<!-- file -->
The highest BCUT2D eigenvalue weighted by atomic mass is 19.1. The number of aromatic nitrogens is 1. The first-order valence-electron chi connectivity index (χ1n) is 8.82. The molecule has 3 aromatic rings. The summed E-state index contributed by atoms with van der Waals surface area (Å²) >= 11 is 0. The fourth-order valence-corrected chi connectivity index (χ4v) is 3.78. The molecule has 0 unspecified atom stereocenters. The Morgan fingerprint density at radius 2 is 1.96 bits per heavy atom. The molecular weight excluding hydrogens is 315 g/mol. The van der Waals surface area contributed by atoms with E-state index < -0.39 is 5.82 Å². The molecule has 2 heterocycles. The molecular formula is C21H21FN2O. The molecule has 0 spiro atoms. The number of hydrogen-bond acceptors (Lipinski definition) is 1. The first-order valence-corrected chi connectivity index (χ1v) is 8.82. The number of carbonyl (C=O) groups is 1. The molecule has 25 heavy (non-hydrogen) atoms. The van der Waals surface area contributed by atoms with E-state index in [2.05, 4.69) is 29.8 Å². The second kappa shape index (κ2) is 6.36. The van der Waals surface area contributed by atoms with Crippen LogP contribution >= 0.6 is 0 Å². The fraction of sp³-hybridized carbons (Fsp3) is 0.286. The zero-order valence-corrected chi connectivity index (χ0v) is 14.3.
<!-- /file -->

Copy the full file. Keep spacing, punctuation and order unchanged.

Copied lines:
The highest BCUT2D eigenvalue weighted by atomic mass is 19.1. The number of aromatic nitrogens is 1. The first-order valence-electron chi connectivity index (χ1n) is 8.82. The molecule has 3 aromatic rings. The summed E-state index contributed by atoms with van der Waals surface area (Å²) >= 11 is 0. The fourth-order valence-corrected chi connectivity index (χ4v) is 3.78. The molecule has 0 unspecified atom stereocenters. The Morgan fingerprint density at radius 2 is 1.96 bits per heavy atom. The molecular weight excluding hydrogens is 315 g/mol. The van der Waals surface area contributed by atoms with E-state index < -0.39 is 5.82 Å². The molecule has 2 heterocycles. The molecular formula is C21H21FN2O. The molecule has 0 spiro atoms. The number of hydrogen-bond acceptors (Lipinski definition) is 1. The first-order valence-corrected chi connectivity index (χ1v) is 8.82. The number of carbonyl (C=O) groups is 1. The molecule has 25 heavy (non-hydrogen) atoms. The van der Waals surface area contributed by atoms with E-state index in [2.05, 4.69) is 29.8 Å². The second kappa shape index (κ2) is 6.36. The van der Waals surface area contributed by atoms with Crippen LogP contribution >= 0.6 is 0 Å². The fraction of sp³-hybridized carbons (Fsp3) is 0.286. The zero-order valence-corrected chi connectivity index (χ0v) is 14.3.